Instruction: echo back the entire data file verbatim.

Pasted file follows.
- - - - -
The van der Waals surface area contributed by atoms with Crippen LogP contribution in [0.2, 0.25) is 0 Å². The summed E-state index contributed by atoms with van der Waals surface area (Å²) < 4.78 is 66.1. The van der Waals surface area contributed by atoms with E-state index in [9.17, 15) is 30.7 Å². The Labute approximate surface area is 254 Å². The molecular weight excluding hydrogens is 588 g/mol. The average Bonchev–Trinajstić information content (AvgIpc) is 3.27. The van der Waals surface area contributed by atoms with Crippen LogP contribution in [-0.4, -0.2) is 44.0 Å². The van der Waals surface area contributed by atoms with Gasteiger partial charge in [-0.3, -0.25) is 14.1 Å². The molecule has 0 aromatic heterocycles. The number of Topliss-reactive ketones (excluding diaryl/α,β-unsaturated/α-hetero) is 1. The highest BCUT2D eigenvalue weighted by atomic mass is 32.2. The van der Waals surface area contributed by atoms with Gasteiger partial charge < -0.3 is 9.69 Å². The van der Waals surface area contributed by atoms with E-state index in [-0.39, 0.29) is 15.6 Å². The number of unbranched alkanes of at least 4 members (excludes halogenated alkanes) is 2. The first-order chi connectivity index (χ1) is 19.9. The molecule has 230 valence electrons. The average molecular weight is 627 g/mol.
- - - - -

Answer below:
The van der Waals surface area contributed by atoms with Crippen LogP contribution in [0.2, 0.25) is 0 Å². The summed E-state index contributed by atoms with van der Waals surface area (Å²) < 4.78 is 66.1. The van der Waals surface area contributed by atoms with E-state index in [9.17, 15) is 30.7 Å². The Labute approximate surface area is 254 Å². The molecular weight excluding hydrogens is 588 g/mol. The average Bonchev–Trinajstić information content (AvgIpc) is 3.27. The van der Waals surface area contributed by atoms with Crippen LogP contribution in [-0.4, -0.2) is 44.0 Å². The van der Waals surface area contributed by atoms with Gasteiger partial charge in [-0.3, -0.25) is 14.1 Å². The molecule has 0 aromatic heterocycles. The number of Topliss-reactive ketones (excluding diaryl/α,β-unsaturated/α-hetero) is 1. The highest BCUT2D eigenvalue weighted by atomic mass is 32.2. The van der Waals surface area contributed by atoms with Gasteiger partial charge < -0.3 is 9.69 Å². The van der Waals surface area contributed by atoms with E-state index in [-0.39, 0.29) is 15.6 Å². The number of unbranched alkanes of at least 4 members (excludes halogenated alkanes) is 2. The first-order chi connectivity index (χ1) is 19.9. The molecule has 230 valence electrons. The average molecular weight is 627 g/mol.